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EA Sports Dropped the Ball With FIFA 18’s World Cup Mode


EA Sports Dropped the Ball With FIFA 18’s World Cup Mode

The FIFA World Cup 2018 is now over. No more “Football’s Coming Home” and no more VAR controversy, but congratulations to France. With it being a few weeks until most European domestic league seasons begin once more, football fans are missing the World Cup and the excitement it brought with it. To pretend like it never ended, we could jump into the World Cup mode on our favorite football game, FIFA 18, but since EA Sports neglected it during the tournament, it’s not anywhere near as fun as it should be.

While the Ultimate Team section of the World Cup mode in FIFA 18 was little more than a re-skin of the main FUT game mode, it combined the excitement for the World Cup with players’ desire for something new in FIFA. At the start, everything looked great. Loads of players came back to the game to see the new mode, the gameplay was pressure-free and therefore more fun, and there were SBCs to work towards. However, how easy it was to get the best players meant things became stale quickly, from a team-building standpoint. EA needed to add new things to the World Cup mode – whether that be players, SBCs, or modes – and they did to start with, but they failed to add enough that kept the attention of the player base that was invested in the real-world tournament itself. They should have flooded the mode with new things to do throughout every stage. Instead, they sat on what they already had, giving the main FUT mode most of the exciting additions.

We knew from the mode’s release that we’d be getting new players after each day’s matches. There were some highlights, such as a boosted Messi, Cristiano Ronaldo, and Neymar, but most of them were slightly upgraded versions of unusable cards. Who gets excited about a new 80-rated Icelandic goalkeeper, other than people making an Iceland team? With how easy players were to get, most of the upgraded players weren’t exciting. Some heftier upgrades did eventually come to the Golden Boot winner, the whole of the victorious France squad, and the Golden Ball winner, but this wasn’t until the World Cup finished and the excitement had died down.

There was also a few SBC additions, including a ‘Substitution’ SBC that allowed you to essentially swap one player for another once per day, and an SBC for each participating nation that granted you the team’s best player. However, for most of those nations, the requirements were too high for players who could get use out of the cards, and most players who had 11 players from one nation already had the player that you’d unlock. That meant that, aside from the Cristiano Ronaldo one, there was little interest in these SBCs.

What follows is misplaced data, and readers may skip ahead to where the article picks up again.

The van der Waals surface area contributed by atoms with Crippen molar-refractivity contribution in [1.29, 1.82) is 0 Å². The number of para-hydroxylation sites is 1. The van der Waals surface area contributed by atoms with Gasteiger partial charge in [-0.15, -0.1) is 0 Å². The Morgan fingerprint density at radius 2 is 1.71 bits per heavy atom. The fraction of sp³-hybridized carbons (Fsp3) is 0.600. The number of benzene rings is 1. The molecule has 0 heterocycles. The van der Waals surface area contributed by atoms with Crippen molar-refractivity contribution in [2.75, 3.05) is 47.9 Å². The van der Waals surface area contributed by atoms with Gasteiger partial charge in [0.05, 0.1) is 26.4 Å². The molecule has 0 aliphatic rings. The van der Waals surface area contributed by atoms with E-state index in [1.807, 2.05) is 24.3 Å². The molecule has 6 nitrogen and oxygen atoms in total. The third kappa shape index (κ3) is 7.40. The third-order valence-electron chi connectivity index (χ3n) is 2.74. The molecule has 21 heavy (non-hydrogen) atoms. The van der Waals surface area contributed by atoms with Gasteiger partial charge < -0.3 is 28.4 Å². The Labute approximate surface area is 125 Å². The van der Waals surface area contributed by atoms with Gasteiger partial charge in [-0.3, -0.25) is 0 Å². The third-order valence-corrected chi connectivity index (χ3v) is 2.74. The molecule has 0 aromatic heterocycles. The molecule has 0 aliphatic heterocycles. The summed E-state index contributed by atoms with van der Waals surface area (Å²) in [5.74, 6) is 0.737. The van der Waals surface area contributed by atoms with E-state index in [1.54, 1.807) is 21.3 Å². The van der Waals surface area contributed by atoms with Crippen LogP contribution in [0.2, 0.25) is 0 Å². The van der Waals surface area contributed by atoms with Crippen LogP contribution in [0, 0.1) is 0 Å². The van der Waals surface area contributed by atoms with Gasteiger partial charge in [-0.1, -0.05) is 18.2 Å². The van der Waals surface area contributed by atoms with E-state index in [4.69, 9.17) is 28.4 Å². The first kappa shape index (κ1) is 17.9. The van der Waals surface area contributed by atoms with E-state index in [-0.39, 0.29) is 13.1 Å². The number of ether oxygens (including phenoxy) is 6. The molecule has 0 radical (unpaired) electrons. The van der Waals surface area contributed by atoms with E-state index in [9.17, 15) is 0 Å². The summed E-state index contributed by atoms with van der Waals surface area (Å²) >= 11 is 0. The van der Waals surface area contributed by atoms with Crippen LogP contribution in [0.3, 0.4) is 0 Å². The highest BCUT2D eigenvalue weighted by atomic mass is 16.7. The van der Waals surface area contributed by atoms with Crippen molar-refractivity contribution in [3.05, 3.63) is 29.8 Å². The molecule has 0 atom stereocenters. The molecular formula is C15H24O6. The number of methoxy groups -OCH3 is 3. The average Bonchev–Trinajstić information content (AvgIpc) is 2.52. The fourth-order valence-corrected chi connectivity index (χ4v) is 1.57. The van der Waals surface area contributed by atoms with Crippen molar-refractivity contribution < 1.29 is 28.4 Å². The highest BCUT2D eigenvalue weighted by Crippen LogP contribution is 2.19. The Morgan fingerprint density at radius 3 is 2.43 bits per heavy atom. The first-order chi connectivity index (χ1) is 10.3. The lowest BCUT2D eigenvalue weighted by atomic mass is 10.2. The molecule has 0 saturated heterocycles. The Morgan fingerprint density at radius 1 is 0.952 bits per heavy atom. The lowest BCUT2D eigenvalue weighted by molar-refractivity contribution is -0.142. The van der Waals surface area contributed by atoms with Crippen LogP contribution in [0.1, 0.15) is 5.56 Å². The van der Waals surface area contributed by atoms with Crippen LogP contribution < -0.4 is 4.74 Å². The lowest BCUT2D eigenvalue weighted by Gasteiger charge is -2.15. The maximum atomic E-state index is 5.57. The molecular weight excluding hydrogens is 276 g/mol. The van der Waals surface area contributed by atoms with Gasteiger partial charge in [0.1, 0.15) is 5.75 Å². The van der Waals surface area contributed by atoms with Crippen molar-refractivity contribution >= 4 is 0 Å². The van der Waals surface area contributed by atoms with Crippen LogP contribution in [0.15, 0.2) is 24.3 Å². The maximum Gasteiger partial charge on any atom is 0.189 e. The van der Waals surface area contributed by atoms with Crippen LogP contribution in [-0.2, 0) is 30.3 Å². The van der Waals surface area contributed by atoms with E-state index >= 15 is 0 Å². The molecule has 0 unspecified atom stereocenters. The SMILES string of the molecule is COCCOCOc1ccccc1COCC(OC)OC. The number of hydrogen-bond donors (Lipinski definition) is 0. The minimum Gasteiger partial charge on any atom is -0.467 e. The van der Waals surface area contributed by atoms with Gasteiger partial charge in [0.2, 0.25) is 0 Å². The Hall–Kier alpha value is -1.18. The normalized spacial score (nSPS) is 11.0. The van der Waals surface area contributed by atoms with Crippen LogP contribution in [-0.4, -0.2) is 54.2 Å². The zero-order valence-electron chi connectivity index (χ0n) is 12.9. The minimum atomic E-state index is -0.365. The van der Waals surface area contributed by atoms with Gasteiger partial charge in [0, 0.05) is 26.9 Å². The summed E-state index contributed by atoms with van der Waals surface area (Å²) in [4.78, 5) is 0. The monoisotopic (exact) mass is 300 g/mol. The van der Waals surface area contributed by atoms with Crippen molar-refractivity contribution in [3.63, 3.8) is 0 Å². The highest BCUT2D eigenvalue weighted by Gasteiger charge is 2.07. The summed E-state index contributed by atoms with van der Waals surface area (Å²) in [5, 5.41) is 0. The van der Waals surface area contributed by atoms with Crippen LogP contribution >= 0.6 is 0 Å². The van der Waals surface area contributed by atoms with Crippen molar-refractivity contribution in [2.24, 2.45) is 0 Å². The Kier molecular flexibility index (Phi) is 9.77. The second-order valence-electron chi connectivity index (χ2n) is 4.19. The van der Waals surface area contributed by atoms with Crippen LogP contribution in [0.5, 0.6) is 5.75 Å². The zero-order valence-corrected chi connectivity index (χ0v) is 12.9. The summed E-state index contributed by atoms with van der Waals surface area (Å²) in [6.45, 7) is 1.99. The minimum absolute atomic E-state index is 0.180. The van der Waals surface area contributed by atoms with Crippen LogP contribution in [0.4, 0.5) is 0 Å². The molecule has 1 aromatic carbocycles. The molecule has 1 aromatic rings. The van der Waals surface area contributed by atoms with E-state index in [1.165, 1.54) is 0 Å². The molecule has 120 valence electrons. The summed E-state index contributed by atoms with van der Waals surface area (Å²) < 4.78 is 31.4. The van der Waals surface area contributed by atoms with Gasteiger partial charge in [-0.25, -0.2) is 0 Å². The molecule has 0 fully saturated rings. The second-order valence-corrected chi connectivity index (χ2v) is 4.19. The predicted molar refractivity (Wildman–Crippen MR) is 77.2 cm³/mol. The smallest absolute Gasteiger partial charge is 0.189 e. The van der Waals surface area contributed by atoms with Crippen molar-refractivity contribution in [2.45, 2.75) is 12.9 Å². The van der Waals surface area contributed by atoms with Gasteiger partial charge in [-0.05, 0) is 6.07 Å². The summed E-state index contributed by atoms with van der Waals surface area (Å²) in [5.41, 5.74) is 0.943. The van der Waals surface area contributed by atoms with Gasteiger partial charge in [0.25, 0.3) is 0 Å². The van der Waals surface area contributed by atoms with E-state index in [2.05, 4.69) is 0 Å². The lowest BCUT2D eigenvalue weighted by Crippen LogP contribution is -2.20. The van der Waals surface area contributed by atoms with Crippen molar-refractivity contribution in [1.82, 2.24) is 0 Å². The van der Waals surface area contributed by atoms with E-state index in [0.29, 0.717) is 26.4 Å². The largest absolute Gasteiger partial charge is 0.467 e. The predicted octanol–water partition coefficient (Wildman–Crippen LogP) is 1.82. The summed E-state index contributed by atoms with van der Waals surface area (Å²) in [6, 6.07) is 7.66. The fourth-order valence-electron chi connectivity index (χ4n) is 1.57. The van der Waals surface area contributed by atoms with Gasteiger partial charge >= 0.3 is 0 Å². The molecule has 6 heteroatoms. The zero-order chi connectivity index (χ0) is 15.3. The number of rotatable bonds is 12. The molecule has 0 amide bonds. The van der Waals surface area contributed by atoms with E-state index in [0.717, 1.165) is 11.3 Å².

Then there was the addition of Icons – probably the most requested, yet problematic feature that EA Sports added to the World Cup mode this year. Due to how easy players were to get for experienced players, a lot of people had multiple high-rated cards lying in their duplicates pile, gathering dust. As a way to give those cards a purpose, EA released a repeatable Icon SBC that required just an 83-rated squad. At first, that seemed great, but Icons quickly took over the entire mode. Within days, a lot of players had most of the 17 Icons, and since they were so much better than the base World Cup cards, they went straight into everyone’s team. This meant that the Online Tournaments were flooded with full Icon teams, and the daily player upgrades were rarely enough to displace them. What started out as a way to use unwanted cards turned into something that made the World Cup mode stale, and that was never addressed.

Meanwhile, the regular Ultimate Team mode was getting dramatically upgraded cards every few days. Whether it be Team of the Match Day players or Classic Heroes, there were new players being added that could possibly shake up your team. These cards should have come to the World Cup mode too, to shake up the teams we were seeing. They were good enough to displace Icons in squads so that we’d see a little variety. Of course, regular FUT is likely to be the mode with the larger player base, and therefore would be more lucrative for EA, but there’s no reason why the cards couldn’t have been released in both modes.

The online tournament rewards were another aspect of the World Cup mode that was never addressed. Progressing through the group stage after three games saw you receive 1,500 coins and one 7.5k pack, as well as the one player packs per match. The only additional reward you could receive in the knock-out stages, however, was the 15,000 coins and two 7.5k packs you’d get for winning the World Cup. Players quickly worked out that, unless you were certain that you could win the final, it was more time efficient to play the group stage, forfeit the tournament, and start again than it was to risk losing in the knock-out stages. This was never addressed either, making the online tournament unappealing, and the whole mode the same, as a result.

FIFA 18’s World Cup mode breathed new life into EA Sports’ game for a couple of days, but never took advantage of the excitement surrounding the tournament. Focusing on the base Ultimate Team mode and neglecting the World Cup mode saw interest fade quickly. Let’s hope the same thing doesn’t happen in FIFA 19 with the new Champions League mode.

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